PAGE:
I'm wondering how I could/should charge the 18650 batteries used in the following circuit. I want to charge them via USB in a power bank case like this.
But I probably won't be able to use the existing charging circuit because I'm using the batteries in series to get more voltage.

schematic

simulate this circuit – Schematic created using CircuitLab

up vote 3 down vote accepted

Use a boost converter to make the higher voltage.

This also allows you to control how much current is getting dumped onto the batteries. These kind of batteries need to be carefully monitored while charging and discharging if you want to get full capacity and long lifetime. A microcontroller directly controlling the switch of the boost converter is probably the electrically simplest way to achieve that.

There should also be a way to measure the voltage of each cell separately, and optional current shunts around each cell. The micro watches the voltage of each cell, and performs cell balancing by enabling the current shunts across any cells above the average voltage, then shut down charging altogether when the cells reach the maximum safe voltage. The micro can control the charging current since it is controlling the switch of the boost converter. It can either measure the current and perform control that adjusts the PWM duty cycle to get the desired current, or it can compute the current open loop by knowing the voltages and the inductance.

  • I'm not sure if I caught that correctly. Are suggesting me to run them all in parallel and then boost the 3.7V up to 12V? Wouldn't that be very inefficient? – Forivin Dec 12 '15 at 14:33
  • @Fori: No. You take your low input voltage, and boost it to make the 15 V or so required by the battery string. As I said though, you really should monitor each individual voltage, and have separate shunts around each cell for charge balancing. – Olin Lathrop Dec 12 '15 at 14:58
  • Also consider that a USB source is not going to deliver sufficient power to usefully charge multiple 18650's. – Chris Stratton Dec 12 '15 at 16:44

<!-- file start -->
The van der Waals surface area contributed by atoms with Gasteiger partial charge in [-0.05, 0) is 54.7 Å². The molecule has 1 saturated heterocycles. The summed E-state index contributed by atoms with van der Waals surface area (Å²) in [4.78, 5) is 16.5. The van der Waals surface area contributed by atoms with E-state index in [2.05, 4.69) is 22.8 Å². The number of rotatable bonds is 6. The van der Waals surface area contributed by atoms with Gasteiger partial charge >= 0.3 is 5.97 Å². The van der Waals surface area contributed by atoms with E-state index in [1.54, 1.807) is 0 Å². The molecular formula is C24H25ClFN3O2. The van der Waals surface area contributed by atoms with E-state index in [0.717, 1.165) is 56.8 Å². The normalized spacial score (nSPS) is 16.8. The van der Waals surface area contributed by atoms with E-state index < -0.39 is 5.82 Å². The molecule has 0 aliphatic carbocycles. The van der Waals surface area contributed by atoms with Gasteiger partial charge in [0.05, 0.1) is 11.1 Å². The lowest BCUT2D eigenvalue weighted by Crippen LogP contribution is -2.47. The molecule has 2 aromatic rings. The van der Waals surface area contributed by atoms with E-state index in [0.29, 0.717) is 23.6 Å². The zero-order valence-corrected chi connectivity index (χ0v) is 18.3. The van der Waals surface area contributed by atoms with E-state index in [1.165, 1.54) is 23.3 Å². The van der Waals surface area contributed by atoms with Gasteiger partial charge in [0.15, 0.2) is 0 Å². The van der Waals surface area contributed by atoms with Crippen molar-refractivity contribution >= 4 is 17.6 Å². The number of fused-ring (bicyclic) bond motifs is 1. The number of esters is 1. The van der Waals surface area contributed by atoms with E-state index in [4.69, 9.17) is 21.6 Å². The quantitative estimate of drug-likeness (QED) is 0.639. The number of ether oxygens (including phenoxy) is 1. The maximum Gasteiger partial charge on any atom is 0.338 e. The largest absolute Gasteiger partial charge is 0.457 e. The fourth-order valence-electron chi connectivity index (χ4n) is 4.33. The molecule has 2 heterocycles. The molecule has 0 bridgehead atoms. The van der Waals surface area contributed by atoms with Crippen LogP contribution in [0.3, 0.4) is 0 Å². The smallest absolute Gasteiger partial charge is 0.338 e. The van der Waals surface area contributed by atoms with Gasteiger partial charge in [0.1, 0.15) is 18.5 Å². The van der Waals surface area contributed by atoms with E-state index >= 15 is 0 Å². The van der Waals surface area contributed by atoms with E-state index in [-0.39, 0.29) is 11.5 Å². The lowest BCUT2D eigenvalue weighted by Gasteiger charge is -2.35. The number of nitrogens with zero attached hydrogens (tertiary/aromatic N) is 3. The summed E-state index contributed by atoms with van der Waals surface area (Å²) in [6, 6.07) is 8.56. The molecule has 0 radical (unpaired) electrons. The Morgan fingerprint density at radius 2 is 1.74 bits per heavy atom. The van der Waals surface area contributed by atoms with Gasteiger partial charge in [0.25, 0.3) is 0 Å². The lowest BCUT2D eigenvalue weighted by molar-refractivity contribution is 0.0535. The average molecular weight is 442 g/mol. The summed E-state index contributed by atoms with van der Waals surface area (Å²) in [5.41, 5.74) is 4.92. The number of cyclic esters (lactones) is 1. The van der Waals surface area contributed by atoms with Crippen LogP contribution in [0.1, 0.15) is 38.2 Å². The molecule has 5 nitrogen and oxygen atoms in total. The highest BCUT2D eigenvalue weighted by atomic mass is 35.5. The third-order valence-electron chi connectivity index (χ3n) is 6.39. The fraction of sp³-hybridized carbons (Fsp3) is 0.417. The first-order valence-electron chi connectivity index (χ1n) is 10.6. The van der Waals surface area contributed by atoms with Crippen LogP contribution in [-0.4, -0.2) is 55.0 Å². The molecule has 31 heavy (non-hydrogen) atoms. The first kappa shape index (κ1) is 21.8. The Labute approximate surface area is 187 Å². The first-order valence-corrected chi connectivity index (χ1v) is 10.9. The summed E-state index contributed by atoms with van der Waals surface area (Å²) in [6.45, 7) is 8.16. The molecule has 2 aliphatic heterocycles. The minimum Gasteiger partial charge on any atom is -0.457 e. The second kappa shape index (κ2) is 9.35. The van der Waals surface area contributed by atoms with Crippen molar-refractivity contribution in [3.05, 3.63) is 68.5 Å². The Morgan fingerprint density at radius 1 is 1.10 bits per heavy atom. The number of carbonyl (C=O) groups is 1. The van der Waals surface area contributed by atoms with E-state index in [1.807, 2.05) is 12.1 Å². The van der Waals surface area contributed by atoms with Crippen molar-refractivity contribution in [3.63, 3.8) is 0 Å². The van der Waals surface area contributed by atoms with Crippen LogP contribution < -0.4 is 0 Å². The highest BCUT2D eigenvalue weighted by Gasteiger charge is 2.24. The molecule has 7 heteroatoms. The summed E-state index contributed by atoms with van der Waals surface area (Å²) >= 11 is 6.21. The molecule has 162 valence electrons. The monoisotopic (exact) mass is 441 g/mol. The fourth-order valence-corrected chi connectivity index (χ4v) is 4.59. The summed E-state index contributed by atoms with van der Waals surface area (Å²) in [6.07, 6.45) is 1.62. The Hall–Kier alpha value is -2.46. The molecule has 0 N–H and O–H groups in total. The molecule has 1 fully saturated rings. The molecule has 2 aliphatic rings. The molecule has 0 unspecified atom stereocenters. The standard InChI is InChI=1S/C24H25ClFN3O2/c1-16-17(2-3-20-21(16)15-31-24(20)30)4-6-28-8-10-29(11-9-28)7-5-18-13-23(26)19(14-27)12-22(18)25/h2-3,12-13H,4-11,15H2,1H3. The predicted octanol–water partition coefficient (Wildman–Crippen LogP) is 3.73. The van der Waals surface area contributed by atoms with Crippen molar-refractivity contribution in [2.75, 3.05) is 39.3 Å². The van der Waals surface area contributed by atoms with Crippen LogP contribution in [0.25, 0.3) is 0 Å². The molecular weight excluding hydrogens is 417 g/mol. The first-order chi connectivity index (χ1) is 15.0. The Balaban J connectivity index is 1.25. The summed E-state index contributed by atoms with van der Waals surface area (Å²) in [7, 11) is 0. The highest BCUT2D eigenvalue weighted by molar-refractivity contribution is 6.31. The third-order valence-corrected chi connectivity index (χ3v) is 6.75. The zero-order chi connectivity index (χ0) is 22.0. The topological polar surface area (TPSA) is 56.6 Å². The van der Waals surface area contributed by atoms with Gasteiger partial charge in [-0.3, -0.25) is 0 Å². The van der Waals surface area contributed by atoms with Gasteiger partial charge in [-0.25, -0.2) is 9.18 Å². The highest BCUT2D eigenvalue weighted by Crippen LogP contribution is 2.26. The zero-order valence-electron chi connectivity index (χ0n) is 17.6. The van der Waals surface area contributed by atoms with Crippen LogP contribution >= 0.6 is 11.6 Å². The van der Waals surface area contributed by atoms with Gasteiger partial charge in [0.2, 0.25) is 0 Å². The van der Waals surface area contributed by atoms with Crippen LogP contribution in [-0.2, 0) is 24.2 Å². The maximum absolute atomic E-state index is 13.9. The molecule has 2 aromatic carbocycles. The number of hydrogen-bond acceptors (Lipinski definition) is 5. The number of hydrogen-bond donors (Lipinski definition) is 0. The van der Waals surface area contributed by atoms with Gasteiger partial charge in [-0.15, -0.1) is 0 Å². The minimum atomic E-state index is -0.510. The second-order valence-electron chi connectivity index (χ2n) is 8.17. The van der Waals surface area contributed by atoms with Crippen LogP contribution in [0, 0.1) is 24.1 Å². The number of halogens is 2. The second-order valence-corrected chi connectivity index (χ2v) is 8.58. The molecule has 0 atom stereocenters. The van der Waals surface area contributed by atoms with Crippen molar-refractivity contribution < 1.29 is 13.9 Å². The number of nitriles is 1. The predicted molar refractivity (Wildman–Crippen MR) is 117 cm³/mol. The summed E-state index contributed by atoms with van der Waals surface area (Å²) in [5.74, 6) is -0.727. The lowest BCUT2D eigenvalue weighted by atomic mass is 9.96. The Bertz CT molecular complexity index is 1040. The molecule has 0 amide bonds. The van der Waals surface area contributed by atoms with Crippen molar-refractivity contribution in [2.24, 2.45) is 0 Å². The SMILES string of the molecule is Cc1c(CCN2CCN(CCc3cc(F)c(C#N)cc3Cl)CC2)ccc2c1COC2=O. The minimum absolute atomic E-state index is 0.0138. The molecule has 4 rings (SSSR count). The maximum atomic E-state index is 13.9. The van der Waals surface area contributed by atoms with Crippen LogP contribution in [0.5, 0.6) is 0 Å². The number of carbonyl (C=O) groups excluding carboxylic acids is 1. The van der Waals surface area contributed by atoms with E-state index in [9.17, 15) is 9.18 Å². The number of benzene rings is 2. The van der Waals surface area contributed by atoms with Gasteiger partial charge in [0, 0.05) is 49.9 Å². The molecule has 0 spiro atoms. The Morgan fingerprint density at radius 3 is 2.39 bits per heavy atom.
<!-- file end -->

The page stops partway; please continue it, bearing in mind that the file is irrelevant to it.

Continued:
• This answer sounds pretty sound but is there a standard controller used for a 4 x 18650 charging? I'm trying to build some power packs for camping. – dibs Jan 17 at 7:00

If you dont have a lithium balancing charger, you are risking the health of anyone in the same building you are in. Never charge lithium batteries in series. Why? Because often one of the batteries in series has more charge left over as the other may been depleted. Why is that a problem? Suppose you have 4 balloons and you let the air out all at the same time; as they empty theres no way to control and keep them equally emptying. One balloon may have thicker walls and squeezes the air out faster than the others. So u stop emptying the air, and u notice one balloon is fuller than the rest. Hence, u cannot see a full or empty battery. Especially in series measuring their combined charge. So you decide to fill (charge) your balloons and ypu wanna top them off best you can. (Here is where ypur problem is. That one balloon will not eaqualize pressure. Its gonna consume charge faster than the empty ones. As you apply the same amperage to all, the battery with the highest voltage (will get above its max charge) lithium doesnt leak like other types it will charge then burst into flames. The explosion of one cellphone battery 1000mah sounds like a 25 caliber gun going off. AND ALL THAT MATERIEL IS ON FIRE ON YOUR FLOOR OR ON ANYONE ELSE IN THE AREA POSSIBLY. Best to charge them in parralel if your gonna do it manually, and baby sit it with a volt and amp meter. You can hook up 12 volts at 4 amps to 4 batteries. long as your amps dont exceed 1.1 volts per battery. In parralel all the batteries equalize each other. When u connect 12 volts to them in parralel, the voltage at the battery wont be 12 volts. Itll be like 2.8 volts long as you dont exceed the amperage of 1.1 x 4 batteries = 4.4 amps and i recommend not exceeding 3.92volts on a 3.7v lithium u are fine. 4.2 volts is maxed charge on 3.7v batts.

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